In the monthly writing workshop I conduct at a local library, the other night I talked about Write Your Novel From the Middle by James Scott Bell. The concept is described as “like popping open the hood and showing writers how they can be intentional about the story.”

In this book, Bell claims that for a book to be effective, there must be a “mirror moment” where the main character can literally or figuratively look in the mirror and questions his/her beliefs about himself. It helps enormously to know the middle moment/mirror moment, because knowing this moment “illuminates the entire book you’re trying to write. It’s the “deep tissue of the story,” (or the engine that drives it.) which many writers don’t discover until much later, sometimes after several drafts or even once the book is published.

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Holiday Prompt

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Prompt time!

Finish this sentence in the comments below:

“I hadn’t expected it to be snowing when…”

Here are a few that were sent in already…

 

Winery Owner Isaac Schmid:

I hadn’t expected it to be snowing when my wife Gina put her swim suit on and said, “C’mon.. lets go”. It was an ‘ugly christmas’ suit like the sweaters but built for the water. We were actually going to do it. I put my matching trunks on, grabbed my beach towel and followed her down to the lake. “This can’t be good for humans I murmured.” Nobody seemed to hear me. The other three couples seemed apprehensive, Gina stood determined and unswayed by the 30 degree weather and the ice around the edges of the lake.

Author Laura Frances:  Continue reading

Social Media – Our Best Frenemy

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Today we have Jenni Claar, a social media manager, sharing a very basic, go-to, take on Social Media–the pros and functions on how to use the major ones like Twitter, Facebook, Instagram, etc. Take a look!

  1. If you want to….

GATHER YOUR COMMUNITY, use:

Facebook

It is useful for:

Business/Author Page (affected by algorithms – will only reach roughly 10% of your audience without paying for more…don’t waste your money!)

Algorithm tips:
Post daily (mornings and evenings have the highest audience traffic)

Comments, likes, and shares increase audience.

1/3 Audience Engagement Posts, 1/3 Self-Promotion/Product Promotion, 1/3 Audience Care

*Images carry more weight in Facebook algorithms than links – share links in comments

Other ideas for Facebook-

*Facebook Groups Street Teams

*Launch Teams

*Book Clubs Personal Blogs/Newsletter

 

2. If you want to….

FIND YOUR READERS use:

Instagram – #bookstagram

or

YouTube – BookTube

 

3. If you want to….

NETWORK, FIND YOUR PEERS, MENTORS, AND ROLE MODELS use:

Twitter

Lots of community happens here, be kind, active, and engage. Twitter circles grow quickly.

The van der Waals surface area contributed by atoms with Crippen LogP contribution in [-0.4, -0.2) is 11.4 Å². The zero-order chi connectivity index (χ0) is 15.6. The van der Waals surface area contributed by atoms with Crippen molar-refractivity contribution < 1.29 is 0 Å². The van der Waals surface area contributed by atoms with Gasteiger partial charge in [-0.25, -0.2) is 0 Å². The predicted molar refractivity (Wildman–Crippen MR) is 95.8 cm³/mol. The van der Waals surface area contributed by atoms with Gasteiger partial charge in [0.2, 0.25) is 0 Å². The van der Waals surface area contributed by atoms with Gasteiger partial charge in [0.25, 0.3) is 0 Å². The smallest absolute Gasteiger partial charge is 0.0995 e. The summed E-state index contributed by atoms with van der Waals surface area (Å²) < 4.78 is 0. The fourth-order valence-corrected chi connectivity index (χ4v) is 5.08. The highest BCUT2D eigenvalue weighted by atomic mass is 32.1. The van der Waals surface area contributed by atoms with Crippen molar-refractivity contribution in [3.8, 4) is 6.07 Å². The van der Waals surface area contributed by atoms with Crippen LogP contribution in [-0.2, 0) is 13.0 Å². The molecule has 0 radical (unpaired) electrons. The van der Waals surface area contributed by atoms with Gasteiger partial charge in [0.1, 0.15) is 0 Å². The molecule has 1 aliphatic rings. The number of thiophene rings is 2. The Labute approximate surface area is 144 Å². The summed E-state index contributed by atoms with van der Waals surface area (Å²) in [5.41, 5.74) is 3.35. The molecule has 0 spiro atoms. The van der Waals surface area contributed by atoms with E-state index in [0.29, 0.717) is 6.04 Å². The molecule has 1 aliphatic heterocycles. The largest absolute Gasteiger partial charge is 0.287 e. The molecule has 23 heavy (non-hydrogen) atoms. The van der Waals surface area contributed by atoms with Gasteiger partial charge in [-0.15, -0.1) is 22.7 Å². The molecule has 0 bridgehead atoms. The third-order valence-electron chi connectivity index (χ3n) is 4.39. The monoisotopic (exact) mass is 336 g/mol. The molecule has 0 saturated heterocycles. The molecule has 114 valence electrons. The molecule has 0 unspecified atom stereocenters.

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Pen Name or Not? What Authors Say…

Behind the scenes in my author circles there’s been an ongoing discussion:

Do I choose to have an ALIAS or not?

What are the pros and cons of a PEN NAME?

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So, I asked a group of authors to give me their opinions on pen names. Here are their responses.

Tobie Easton Ya Author of the Mer Chronicles

“I like that pen names give authors more chances to write in different genres and connect with readers who have a variety of interests. It’s also always fun when you find out an author you love has another pen name for you to check out!” Continue reading

Progress Report

Or: A Retrospective on My Writing Journey

Nearly a decade after starting my first “real” story (i.e. the first one I realized I wanted to finish, no matter what), I am still not finished with a complete draft. That might be depressing to some who aspire to finish their newest tale in under a year, but I knew when I started that I was undertaking a large task in attempting it: the story includes an enormous cast of characters, creating their world from the ground up, setting up a history of at least two hundred years, putting political systems in place (and the different monarchs use very different systems of ruling!!), learning about military campaigns…. The list never really ends, and the stories of minor characters have moved beyond my control, so that now when I mention it to friends in-the-know, I lovingly call it “The Epic.”

I didn’t set out to spend ten years trying to write the thing ( I probably would have balked at even starting if I’d known!) At the time, I wrote to keep myself awake through long midnight shifts at my job. The story grew out of an idea for fanfiction that quickly passed the bounds of those characters, and as I begin coming up with their names and feeling out their story, I realized that I had something unique, and for the first time started to consider myself a writer, and not just someone who liked to write. Continue reading